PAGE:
Island Grown Initiative (IGI), a nonprofit that works to support regenerative food systems on Martha’s Vineyard, an island off the coast of Massachusetts, has spent the last four years collecting food waste in 32- to 48-gallon totes from restaurants, caterers, camps, and residential food waste drop-off sites at 6 transfer stations, 4 of which are operated by the Martha’s Vineyard Refuse Disposal District (MVRDD). All food waste, including meat, bones, etc. are accepted, along with paper towels and napkins.
By summer of 2019, IGI’s list of clients grew to 43. It collected 336 tons of food waste (not including December) — almost double the 180 tons collected in 2018. The base cost for the service is $90/month for weekly collection, and goes up in $30 increments depending on number of toters and frequency of collection, which ranges from weekly to 4 times/week for larger generators in summer.
To manage the increasing tons, IGI purchased a 1997 Ford F-Superduty food waste collection truck from The Compost Plant in Rhode Island that is equipped with a hydraulic lift on the back, and a power washing system for on-site cleanup of the toters. Contamination in collected organics is minimal. When issues arise, pictures are taken and IGI communicates directly with its clients — a benefit of having a smaller program. Contamination is screened out of finished compost.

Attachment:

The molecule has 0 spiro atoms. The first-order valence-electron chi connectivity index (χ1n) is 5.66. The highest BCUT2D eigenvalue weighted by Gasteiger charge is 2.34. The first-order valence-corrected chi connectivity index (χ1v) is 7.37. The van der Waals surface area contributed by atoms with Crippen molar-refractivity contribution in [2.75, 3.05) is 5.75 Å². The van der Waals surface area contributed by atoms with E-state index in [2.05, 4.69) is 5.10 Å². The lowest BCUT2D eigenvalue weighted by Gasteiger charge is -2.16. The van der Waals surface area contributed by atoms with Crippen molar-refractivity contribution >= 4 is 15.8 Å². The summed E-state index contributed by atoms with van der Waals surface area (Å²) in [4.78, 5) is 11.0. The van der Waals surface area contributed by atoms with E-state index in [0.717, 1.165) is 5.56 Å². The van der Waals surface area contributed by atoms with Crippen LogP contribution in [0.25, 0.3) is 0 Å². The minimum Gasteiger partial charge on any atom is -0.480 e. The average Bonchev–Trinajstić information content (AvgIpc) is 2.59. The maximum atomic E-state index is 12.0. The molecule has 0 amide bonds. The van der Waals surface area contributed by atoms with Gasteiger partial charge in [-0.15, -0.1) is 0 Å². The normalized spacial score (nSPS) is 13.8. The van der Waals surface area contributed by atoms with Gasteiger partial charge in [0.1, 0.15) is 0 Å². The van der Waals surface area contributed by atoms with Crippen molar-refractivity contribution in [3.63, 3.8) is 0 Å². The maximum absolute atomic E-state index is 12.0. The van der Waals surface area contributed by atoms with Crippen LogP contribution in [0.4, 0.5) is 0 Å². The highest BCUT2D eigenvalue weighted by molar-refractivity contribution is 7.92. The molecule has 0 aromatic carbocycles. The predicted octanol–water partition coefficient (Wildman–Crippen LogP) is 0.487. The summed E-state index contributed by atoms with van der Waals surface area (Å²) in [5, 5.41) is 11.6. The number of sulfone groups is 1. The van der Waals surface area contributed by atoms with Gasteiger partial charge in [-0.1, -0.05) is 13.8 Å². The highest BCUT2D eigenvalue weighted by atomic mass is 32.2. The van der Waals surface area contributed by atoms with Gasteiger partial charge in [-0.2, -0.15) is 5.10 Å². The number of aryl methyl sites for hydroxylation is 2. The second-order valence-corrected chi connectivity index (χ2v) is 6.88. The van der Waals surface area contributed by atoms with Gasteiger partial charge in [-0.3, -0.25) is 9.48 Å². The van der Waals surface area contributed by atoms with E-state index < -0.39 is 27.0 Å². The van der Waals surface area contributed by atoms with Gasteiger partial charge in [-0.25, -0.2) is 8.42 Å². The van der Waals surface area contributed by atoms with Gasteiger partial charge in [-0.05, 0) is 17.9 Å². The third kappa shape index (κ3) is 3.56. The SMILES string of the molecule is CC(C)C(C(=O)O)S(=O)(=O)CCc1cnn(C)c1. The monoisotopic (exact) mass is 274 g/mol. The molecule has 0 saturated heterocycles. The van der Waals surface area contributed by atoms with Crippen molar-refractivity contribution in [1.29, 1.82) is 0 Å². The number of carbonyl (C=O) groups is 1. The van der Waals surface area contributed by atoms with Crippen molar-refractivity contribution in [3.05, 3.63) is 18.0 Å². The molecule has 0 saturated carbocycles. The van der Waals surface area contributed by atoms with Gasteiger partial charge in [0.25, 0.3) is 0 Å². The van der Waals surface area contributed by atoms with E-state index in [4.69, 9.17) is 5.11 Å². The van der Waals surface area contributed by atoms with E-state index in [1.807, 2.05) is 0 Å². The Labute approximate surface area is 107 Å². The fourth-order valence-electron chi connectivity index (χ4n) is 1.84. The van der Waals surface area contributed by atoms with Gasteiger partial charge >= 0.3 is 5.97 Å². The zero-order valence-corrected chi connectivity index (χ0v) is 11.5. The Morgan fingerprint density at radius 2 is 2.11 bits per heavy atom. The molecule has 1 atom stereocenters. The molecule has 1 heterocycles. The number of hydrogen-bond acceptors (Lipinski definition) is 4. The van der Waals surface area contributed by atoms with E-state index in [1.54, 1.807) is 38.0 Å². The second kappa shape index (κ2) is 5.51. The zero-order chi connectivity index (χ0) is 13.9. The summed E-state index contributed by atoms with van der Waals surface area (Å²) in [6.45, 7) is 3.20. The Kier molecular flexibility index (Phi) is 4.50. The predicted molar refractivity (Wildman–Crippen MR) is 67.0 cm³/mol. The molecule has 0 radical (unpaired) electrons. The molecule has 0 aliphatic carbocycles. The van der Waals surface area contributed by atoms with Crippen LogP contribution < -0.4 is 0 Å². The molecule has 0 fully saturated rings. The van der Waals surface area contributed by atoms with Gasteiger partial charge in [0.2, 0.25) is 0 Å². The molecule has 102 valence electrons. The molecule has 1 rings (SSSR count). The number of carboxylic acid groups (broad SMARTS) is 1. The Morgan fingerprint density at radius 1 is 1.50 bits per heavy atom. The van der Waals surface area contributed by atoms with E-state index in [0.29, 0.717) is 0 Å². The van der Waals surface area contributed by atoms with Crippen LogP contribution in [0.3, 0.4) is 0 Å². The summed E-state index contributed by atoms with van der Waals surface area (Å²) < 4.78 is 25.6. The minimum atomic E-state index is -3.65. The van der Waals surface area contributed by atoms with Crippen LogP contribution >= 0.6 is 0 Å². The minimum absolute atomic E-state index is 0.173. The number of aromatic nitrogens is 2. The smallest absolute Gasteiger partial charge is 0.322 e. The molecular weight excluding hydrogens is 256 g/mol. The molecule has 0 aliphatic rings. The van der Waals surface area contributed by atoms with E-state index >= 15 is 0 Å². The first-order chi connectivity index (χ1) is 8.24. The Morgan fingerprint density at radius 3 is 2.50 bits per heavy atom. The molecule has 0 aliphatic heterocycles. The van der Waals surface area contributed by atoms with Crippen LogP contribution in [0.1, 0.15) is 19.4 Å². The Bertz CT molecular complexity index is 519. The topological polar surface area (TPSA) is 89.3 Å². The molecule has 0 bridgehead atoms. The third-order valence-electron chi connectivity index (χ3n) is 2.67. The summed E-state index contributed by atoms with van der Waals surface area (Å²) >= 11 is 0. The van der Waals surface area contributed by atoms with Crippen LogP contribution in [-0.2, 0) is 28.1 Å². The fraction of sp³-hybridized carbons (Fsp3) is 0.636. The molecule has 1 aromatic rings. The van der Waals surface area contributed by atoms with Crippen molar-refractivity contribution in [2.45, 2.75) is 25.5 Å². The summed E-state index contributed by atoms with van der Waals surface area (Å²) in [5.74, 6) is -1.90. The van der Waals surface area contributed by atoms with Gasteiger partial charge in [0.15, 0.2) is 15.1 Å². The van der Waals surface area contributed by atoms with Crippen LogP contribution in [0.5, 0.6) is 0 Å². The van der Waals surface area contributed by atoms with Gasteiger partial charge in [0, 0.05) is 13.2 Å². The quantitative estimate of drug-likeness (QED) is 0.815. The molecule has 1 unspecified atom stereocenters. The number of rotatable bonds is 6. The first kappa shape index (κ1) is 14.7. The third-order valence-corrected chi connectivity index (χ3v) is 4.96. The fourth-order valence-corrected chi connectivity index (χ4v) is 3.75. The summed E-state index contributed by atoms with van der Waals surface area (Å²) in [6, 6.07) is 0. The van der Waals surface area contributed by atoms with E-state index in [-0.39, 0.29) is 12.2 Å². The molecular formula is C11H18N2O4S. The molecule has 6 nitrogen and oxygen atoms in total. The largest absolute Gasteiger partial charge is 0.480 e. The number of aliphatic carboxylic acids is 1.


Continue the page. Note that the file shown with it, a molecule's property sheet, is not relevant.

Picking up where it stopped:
Composting food waste on Martha’s Vineyard is no small feat due to large increases in food waste generated in the summer months. IGI also has to contend with pests — primarily rats, skunks and seagulls — and there are no predator species like coyotes or foxes on the Island, thus they tend to multiply rapidly. A local biodiversity group was worried about the food waste providing a food subsidy for these pests, which in turn eat the eggs of endangered bird species like piping plovers.
To address the challenge, IGI sought a solution that would reduce the amount of whole food waste sitting in outdoor windrows. The opportunity came up to buy a used BW Organics rotary drum from Rocky Hill Farm, in Saugus, MA. With help from a generous donor, the rotary drum was purchased and installed in June 2019, and has been successfully operating, breaking down food scraps in approximately 3 days in the drum, so they are no longer a good raw food source for pests. The partially composted material is built into outdoor windrows. This initial processing phase has eliminated the seagull problem but the rats are attracted to the warmth in the windrows. IGI is working to mitigate that situation.
To date, over 425 yards of material have gone through the machine, at an average of 4.5 tons/day, 6 days/week. Another objective of installing the rotary drum was to demonstrate in-vessel composting at a small scale in anticipation of an island-wide project through the MVRDD. As a result of the successful demonstration, MVRRD is moving forward to design and permit a larger rotary drum facility at its transfer station in Edgartown.
About 360 cubic yards of finished compost produced in 2018 were screened in March 2019. About half was sold to the community, and the other half used for IGI’s other programs including school gardens, a community garden, and a regenerative agriculture program. The same will be done in 2020 with material from 2019.
Authors of this update are Sophie Abrams Mazza, IGI Food Equity And Recovery Director, and Bob Spencer, BioCycle Contributor.